News From Around the MIRECCs and MH COEs
Volume 2 Issue 1 2009
Focus Issue - Continuing the Transformation of VA Mental Health Services: Bridging the Gaps
by Katherine H. Taber, PhD, Editor
Circum-Locutions is the newsletter for the National Education Group of the VA’s 10 Mental Illness Research, Education
and Clinical Centers (MIRECCs) and 4 Mental Health Centers of Excellence (COEs). The current issue highlights our
contributions to the second national VA mental health conference. This meeting, sponsored by the VA Office of Mental
Health Services (OMHS) and the Employee Education System (EES), was held July 21-24, 2008. The conference drew
mental health providers and staff from throughout the country to share their knowledge and learn from one another. Leaders
from many MIRECC/COEs were involved in all aspects of the meeting including planning, moderating sessions, and giving
presentations. The MIRECC/COEs are in the forefront of developing new knowledge about mental illness and in improving
clinical care. The Centers also support OMHS priorities such as implementation of the Uniform Mental Health Services
Handbook. The Spring 2009 issue will highlight our contributions to this effort regionally and nationally.
Integrated Primary Care (IPC)
Laura O. Wray, PhD and Johanna Klaus, PhD
A major VA initiative is integration of mental health care into
the primary care setting, with the primary care provider
continuing to lead the veteran’s care team. Post Traumatic Stress Disorder (PTSD)
Current Status of VISN 4 Behavioral Health Lab Laurie Lindamer, PhD
(BHL) Implementation (VISN 4 MIRECC) Research on predictors of PTSD and innovative treatments
BHL is a software-based triage of mental health services for for stress-related disorders are very important to the VA.
veterans referred from primary care. It can also provide Status of Veterans with Mental Illness and
telephone-based treatment of depression, anxiety, and alcohol Substance Use Disorders Two Years after
misuse. More recently, BHL has been implemented across Hurricane Katrina (VISN 16 MIRECC)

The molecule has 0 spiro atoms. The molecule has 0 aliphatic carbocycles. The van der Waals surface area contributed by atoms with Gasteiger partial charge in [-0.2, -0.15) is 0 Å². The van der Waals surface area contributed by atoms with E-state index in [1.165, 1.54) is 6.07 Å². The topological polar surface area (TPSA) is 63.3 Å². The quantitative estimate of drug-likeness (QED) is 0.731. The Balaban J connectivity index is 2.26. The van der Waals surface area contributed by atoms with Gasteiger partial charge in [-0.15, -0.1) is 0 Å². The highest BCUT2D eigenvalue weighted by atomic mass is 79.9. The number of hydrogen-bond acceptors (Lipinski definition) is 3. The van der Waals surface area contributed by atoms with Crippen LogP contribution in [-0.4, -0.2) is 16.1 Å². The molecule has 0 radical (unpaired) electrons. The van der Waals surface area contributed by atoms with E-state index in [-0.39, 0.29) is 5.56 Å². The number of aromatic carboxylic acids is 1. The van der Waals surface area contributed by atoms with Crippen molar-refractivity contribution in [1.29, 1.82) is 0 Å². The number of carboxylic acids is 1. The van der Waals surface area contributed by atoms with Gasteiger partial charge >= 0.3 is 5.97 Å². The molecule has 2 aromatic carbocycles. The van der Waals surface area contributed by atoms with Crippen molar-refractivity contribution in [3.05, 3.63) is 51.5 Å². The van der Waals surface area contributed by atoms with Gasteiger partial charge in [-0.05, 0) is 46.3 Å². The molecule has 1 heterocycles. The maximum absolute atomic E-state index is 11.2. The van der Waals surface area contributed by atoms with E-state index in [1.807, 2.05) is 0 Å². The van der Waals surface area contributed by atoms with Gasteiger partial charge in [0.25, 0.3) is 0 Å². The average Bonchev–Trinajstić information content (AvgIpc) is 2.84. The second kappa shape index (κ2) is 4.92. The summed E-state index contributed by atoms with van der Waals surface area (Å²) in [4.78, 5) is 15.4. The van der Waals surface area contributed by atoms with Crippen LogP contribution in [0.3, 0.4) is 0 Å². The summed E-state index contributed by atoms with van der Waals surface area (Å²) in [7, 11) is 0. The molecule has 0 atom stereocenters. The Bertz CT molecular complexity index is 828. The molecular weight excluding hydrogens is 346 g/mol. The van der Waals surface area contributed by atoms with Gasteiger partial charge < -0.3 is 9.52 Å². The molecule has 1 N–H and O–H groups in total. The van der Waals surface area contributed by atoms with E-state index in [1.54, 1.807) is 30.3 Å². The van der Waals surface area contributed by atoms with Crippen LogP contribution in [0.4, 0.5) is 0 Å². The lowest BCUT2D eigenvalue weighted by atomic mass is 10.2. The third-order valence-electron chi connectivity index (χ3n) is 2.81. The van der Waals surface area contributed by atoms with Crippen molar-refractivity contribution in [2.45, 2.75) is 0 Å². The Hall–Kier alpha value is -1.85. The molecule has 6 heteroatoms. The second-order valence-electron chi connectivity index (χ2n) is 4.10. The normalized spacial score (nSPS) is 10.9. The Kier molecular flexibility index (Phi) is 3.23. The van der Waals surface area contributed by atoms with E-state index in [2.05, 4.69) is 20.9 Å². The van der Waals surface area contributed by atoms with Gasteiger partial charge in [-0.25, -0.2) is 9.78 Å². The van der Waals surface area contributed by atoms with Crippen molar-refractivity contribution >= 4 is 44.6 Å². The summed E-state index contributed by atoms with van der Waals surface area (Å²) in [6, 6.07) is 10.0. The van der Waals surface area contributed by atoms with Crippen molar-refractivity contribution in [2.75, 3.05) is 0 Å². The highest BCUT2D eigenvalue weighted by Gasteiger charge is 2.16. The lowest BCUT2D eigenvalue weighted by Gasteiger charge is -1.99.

VISN 4 utilizing a regional hub and spoke model, with Several factors were associated with a higher likelihood of
central labs serving as coordinating centers. developing a mental health problem following the hurricane
•2179 referrals from October 07 - April 08, rose monthly. among male veterans who lived in high impact areas.
•1784 (82%) of veterans completed the initial assessment. •Veterans with a prior mental illness were twice as likely
•751 (42%) were recommended for specialty care. Care to develop a new mental illness after the hurricane
managers followed up with these veterans to facilitate compared to those who did not have a prior illness, even
treatment engagement. though the groups had similar hurricane-related damages
•In the same time period, 309 veterans were monitored for and losses.
adjustment to a new antidepressant, 136 were monitored •Veterans with prior mental illness also had less social
for subsyndromal symptoms, and 456 received care support and made more negative self-appraisals.
management for depression and/or anxiety. •Even without a prior mental illness, the experience of
For more information: firstname.lastname@example.org. trauma, decreased social support, and negative
IPC continued on page 6 self-appraisal were associated with developing a new
For more information: email@example.com
PTSD continued on page 6
Inside this issue: MIRECC Fellows Update
Substance Use Disorders Sherry Beaudreau, PhD and Ruth O’Hara, PhD
Suicide Prevention 2 The VA Special Fellowship Program in Advanced Psychiatry and Psychology was launched in
Research to Practice 3 2001. It now includes all 10 MIRECCs. To date, this very successful program has had 108
Special Populations 3 participants - 43 psychiatrists and 65 psychologists. Currently there are 28 Fellows in the
Program Evaluation 4 program. Two thirds of graduating Fellows have transitioned into VA positions, either as full
Recovery 4 time VA staff, or as joint appointments with a VA medical center and its associated academic
Editorial Board 7 institution! Many Fellows have received independent grant funding:
MIRECC/COE Directors 7 • 10 VA grants (5 were Career Development Awards) • 15 NIH grants (8 were K awards)
Education Activities 7 • 1 Alzheimer's Association First Investigator's Award • 4 NARSAD grants
OEF/OIF Veterans 8 Fellows continued on page 6
Page 2 Volume 2 Issue 1
Substance Use Disorders Suicide Prevention
Kristy Straits-Troster, PhD Bruce M. Levine, MD
Treatment of substance use disorders in our veterans present many Preventing suicide is a fundamental priority of
challenging issues. VA and the Office of Mental Health Services. It
Prevalence of Hazardous Alcohol Use and Risk Reduction is also one of JCAHO’s new patient safety goals.